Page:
No one needs to be a writer by trade to scratch out a few lines to post on Facebook or Instagram with a photo.

Nor do your words need to be written at all. What you say speaks volumes too.

However we choose to transmit our ideas, the key is to be original. Not necessarily by originating the idea, but by writing or speaking your version of it. Instead of copying and pasting the “If you can be one thing today, be kind” meme, post something kind or an uplifting story—or just show kindness yourself. Despite a pretty background, words posted in a meme are just platitudes, nice thoughts without substance.

If you do link to an article or post you find interesting or important, put a few words in the message area about the content you are sharing. If it’s something that angers or upsets you, tell us why…in your own words. One sentence or a short phrase will do.

We don’t need to agree with one another all the time, and there’s never only one way or solution. But until we learn to communicate our own thoughts and are willing to listen without judgment or need to validate or contest, we will be stuck mouthing the words put in our minds by other people.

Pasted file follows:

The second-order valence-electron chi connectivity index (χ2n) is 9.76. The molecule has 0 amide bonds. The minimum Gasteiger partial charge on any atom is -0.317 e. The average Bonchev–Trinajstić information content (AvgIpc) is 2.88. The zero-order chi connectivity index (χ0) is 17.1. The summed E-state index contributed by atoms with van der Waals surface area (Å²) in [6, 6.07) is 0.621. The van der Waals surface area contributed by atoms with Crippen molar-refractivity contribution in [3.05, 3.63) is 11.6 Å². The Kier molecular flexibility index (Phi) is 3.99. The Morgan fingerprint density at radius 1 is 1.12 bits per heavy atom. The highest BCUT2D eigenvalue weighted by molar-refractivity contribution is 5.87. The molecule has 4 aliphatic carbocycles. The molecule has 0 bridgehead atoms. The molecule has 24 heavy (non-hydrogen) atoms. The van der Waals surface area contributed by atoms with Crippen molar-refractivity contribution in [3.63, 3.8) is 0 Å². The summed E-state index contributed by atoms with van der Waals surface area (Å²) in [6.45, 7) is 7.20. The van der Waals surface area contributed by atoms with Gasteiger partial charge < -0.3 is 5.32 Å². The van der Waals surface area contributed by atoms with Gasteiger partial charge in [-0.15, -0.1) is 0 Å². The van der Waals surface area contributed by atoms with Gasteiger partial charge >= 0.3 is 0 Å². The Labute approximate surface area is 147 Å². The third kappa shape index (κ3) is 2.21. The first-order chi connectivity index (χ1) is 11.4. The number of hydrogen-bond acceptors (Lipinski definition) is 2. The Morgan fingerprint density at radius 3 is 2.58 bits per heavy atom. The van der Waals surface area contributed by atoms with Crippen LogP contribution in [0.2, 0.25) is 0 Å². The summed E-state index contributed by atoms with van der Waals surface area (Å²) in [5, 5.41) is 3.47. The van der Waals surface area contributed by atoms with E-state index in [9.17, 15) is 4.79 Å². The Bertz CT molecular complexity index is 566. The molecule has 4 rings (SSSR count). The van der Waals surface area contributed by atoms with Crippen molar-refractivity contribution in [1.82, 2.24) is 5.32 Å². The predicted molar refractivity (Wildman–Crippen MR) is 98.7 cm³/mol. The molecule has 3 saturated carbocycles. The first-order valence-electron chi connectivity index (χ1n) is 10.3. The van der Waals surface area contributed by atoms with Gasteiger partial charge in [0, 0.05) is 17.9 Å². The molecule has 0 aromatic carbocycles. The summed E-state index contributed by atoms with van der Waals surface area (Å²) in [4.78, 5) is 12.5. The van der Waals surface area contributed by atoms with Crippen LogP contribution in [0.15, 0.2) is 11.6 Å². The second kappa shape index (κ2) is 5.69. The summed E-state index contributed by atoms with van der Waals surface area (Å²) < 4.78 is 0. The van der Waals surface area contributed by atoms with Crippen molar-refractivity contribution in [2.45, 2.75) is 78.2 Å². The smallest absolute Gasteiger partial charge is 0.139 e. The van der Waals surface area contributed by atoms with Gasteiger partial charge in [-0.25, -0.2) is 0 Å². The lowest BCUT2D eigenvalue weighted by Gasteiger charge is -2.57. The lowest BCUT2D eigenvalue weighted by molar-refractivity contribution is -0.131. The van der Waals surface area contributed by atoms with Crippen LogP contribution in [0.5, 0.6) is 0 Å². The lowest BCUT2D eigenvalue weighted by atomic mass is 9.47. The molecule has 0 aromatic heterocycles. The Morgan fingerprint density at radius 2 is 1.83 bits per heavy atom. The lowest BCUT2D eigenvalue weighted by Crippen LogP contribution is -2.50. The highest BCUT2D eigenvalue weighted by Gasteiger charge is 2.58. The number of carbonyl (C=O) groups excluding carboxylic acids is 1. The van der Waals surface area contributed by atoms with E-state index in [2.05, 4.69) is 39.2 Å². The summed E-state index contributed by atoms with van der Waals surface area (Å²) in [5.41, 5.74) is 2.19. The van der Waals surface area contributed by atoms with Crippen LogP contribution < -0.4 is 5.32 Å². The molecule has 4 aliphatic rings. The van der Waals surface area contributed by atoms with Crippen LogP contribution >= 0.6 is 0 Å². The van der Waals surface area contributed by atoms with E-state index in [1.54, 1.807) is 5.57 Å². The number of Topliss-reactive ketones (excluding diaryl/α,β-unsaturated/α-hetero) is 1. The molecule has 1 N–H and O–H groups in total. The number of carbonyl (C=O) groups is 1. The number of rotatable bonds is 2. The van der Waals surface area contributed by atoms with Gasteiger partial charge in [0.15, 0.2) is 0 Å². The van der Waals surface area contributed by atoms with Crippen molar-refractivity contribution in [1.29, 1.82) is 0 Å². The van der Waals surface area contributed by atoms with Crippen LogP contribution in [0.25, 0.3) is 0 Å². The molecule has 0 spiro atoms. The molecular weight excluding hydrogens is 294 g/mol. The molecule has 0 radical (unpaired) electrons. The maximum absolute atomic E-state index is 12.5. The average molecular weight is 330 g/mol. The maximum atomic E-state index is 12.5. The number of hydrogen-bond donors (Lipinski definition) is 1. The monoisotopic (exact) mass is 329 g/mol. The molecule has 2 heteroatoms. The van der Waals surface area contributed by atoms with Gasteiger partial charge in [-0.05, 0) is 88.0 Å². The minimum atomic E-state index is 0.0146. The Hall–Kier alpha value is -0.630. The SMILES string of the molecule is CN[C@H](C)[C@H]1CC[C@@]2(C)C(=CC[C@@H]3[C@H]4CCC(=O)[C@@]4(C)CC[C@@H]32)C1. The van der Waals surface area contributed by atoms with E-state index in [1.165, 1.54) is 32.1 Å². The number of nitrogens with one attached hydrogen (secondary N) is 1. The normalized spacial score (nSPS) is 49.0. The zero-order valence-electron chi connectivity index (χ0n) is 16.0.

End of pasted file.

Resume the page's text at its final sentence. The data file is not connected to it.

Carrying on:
I don’t know about you, but I find that very unappealing.

Still, it can be scary to voice your thoughts publicly, especially if they don’t express mainstream opinions. I suffered that repression for years, and even now sometimes spend sleepless nights prior to a controversial or revealing post about myself.

You are probably familiar with the quote:

“You can please some of the people all of the time, you can please all of the people some of the time, but you can’t please all of the people all of the time.”

Like me, you may attribute these words to Abraham Lincoln. However, as I just did a Google search for accuracy, I learned that Lincoln adapted this quote from a poem by John Lydgate. (Another glaring omission from my social studies textbook.)

Sort of sums up the theme of this post quite nicely. You can take someone else’s original thought and adapt it to your own audience. Of course, it is nice to cite your source, but it also shows that you have something important to add.

And that’s how we’ll heal ourselves and the planet, one word, one thought, one post, one page, at a time.

P.S. You can share this post, but be sure to add your own two cents as an intro :)

P.P.S. I also invite your feedback in the Comments below.

Image: Sailboat and Golden Gate Bridge ©Gemignani. Prints available here

Text ©Shelley Lieber.